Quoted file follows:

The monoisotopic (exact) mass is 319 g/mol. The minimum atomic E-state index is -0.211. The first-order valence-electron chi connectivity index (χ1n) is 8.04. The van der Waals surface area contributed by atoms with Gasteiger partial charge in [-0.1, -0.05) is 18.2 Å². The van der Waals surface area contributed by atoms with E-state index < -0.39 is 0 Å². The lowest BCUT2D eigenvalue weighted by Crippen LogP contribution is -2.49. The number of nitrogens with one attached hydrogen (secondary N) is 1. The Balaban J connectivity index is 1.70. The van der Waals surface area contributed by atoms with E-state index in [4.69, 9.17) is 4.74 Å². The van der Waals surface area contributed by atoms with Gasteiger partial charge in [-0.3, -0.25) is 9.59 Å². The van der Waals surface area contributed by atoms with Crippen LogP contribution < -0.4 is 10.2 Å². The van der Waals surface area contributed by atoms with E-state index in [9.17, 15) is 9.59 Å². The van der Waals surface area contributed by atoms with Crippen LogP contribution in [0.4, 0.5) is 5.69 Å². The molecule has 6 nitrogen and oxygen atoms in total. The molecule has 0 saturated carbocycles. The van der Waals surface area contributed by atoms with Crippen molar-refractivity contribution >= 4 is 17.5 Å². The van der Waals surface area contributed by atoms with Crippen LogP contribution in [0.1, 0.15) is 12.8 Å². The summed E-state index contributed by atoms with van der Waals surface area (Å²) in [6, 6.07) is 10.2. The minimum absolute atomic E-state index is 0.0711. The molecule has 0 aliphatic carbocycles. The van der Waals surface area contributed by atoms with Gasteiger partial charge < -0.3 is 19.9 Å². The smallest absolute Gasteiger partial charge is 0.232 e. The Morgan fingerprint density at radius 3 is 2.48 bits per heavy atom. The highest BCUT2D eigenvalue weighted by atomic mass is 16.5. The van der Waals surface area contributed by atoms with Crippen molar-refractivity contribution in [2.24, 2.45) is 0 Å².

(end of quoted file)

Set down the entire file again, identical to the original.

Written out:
The monoisotopic (exact) mass is 319 g/mol. The minimum atomic E-state index is -0.211. The first-order valence-electron chi connectivity index (χ1n) is 8.04. The van der Waals surface area contributed by atoms with Gasteiger partial charge in [-0.1, -0.05) is 18.2 Å². The van der Waals surface area contributed by atoms with E-state index < -0.39 is 0 Å². The lowest BCUT2D eigenvalue weighted by Crippen LogP contribution is -2.49. The number of nitrogens with one attached hydrogen (secondary N) is 1. The Balaban J connectivity index is 1.70. The van der Waals surface area contributed by atoms with E-state index in [4.69, 9.17) is 4.74 Å². The van der Waals surface area contributed by atoms with Gasteiger partial charge in [-0.3, -0.25) is 9.59 Å². The van der Waals surface area contributed by atoms with Crippen LogP contribution < -0.4 is 10.2 Å². The van der Waals surface area contributed by atoms with E-state index in [9.17, 15) is 9.59 Å². The van der Waals surface area contributed by atoms with Crippen LogP contribution in [0.4, 0.5) is 5.69 Å². The molecule has 6 nitrogen and oxygen atoms in total. The molecule has 0 saturated carbocycles. The van der Waals surface area contributed by atoms with Crippen molar-refractivity contribution >= 4 is 17.5 Å². The van der Waals surface area contributed by atoms with Crippen LogP contribution in [0.1, 0.15) is 12.8 Å². The summed E-state index contributed by atoms with van der Waals surface area (Å²) in [6, 6.07) is 10.2. The minimum absolute atomic E-state index is 0.0711. The molecule has 0 aliphatic carbocycles. The van der Waals surface area contributed by atoms with Gasteiger partial charge < -0.3 is 19.9 Å². The smallest absolute Gasteiger partial charge is 0.232 e. The Morgan fingerprint density at radius 3 is 2.48 bits per heavy atom. The highest BCUT2D eigenvalue weighted by atomic mass is 16.5. The van der Waals surface area contributed by atoms with Crippen molar-refractivity contribution in [2.24, 2.45) is 0 Å².